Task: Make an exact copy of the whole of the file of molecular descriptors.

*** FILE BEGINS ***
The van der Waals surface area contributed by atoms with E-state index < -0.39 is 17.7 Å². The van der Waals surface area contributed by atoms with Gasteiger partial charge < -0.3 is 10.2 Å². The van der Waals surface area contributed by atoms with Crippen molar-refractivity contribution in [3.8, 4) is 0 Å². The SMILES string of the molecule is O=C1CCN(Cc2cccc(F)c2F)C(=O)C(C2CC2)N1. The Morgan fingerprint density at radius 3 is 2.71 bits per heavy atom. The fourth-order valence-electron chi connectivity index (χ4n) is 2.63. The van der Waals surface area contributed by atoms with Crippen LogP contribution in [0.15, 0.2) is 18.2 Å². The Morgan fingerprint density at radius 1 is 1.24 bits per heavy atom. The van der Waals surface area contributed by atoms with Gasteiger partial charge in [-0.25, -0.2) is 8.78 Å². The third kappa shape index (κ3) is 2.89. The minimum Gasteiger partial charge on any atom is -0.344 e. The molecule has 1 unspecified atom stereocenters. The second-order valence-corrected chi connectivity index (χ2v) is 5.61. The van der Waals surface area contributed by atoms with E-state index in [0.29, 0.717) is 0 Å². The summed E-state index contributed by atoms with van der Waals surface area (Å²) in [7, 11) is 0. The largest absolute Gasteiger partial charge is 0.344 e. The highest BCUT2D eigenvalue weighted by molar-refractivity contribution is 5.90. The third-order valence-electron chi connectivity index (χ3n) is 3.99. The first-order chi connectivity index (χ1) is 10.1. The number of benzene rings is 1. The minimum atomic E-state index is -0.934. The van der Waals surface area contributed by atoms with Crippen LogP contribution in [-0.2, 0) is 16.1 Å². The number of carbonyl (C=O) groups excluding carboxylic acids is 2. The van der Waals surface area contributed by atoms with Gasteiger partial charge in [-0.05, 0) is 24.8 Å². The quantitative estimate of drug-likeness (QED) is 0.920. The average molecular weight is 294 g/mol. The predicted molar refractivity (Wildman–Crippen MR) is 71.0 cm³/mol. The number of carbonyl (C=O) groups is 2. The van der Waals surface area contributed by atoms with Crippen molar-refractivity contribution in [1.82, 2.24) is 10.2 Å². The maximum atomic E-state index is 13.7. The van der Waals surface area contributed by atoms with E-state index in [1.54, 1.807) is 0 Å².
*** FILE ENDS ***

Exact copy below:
The van der Waals surface area contributed by atoms with E-state index < -0.39 is 17.7 Å². The van der Waals surface area contributed by atoms with Gasteiger partial charge < -0.3 is 10.2 Å². The van der Waals surface area contributed by atoms with Crippen molar-refractivity contribution in [3.8, 4) is 0 Å². The SMILES string of the molecule is O=C1CCN(Cc2cccc(F)c2F)C(=O)C(C2CC2)N1. The Morgan fingerprint density at radius 3 is 2.71 bits per heavy atom. The fourth-order valence-electron chi connectivity index (χ4n) is 2.63. The van der Waals surface area contributed by atoms with Crippen LogP contribution in [0.15, 0.2) is 18.2 Å². The Morgan fingerprint density at radius 1 is 1.24 bits per heavy atom. The van der Waals surface area contributed by atoms with Gasteiger partial charge in [-0.25, -0.2) is 8.78 Å². The third kappa shape index (κ3) is 2.89. The minimum Gasteiger partial charge on any atom is -0.344 e. The molecule has 1 unspecified atom stereocenters. The second-order valence-corrected chi connectivity index (χ2v) is 5.61. The van der Waals surface area contributed by atoms with E-state index in [0.29, 0.717) is 0 Å². The summed E-state index contributed by atoms with van der Waals surface area (Å²) in [7, 11) is 0. The largest absolute Gasteiger partial charge is 0.344 e. The highest BCUT2D eigenvalue weighted by molar-refractivity contribution is 5.90. The third-order valence-electron chi connectivity index (χ3n) is 3.99. The first-order chi connectivity index (χ1) is 10.1. The number of benzene rings is 1. The minimum atomic E-state index is -0.934. The van der Waals surface area contributed by atoms with Crippen LogP contribution in [-0.2, 0) is 16.1 Å². The number of carbonyl (C=O) groups excluding carboxylic acids is 2. The van der Waals surface area contributed by atoms with Gasteiger partial charge in [-0.05, 0) is 24.8 Å². The quantitative estimate of drug-likeness (QED) is 0.920. The average molecular weight is 294 g/mol. The predicted molar refractivity (Wildman–Crippen MR) is 71.0 cm³/mol. The number of carbonyl (C=O) groups is 2. The van der Waals surface area contributed by atoms with Crippen molar-refractivity contribution in [1.82, 2.24) is 10.2 Å². The maximum atomic E-state index is 13.7. The van der Waals surface area contributed by atoms with E-state index in [1.54, 1.807) is 0 Å².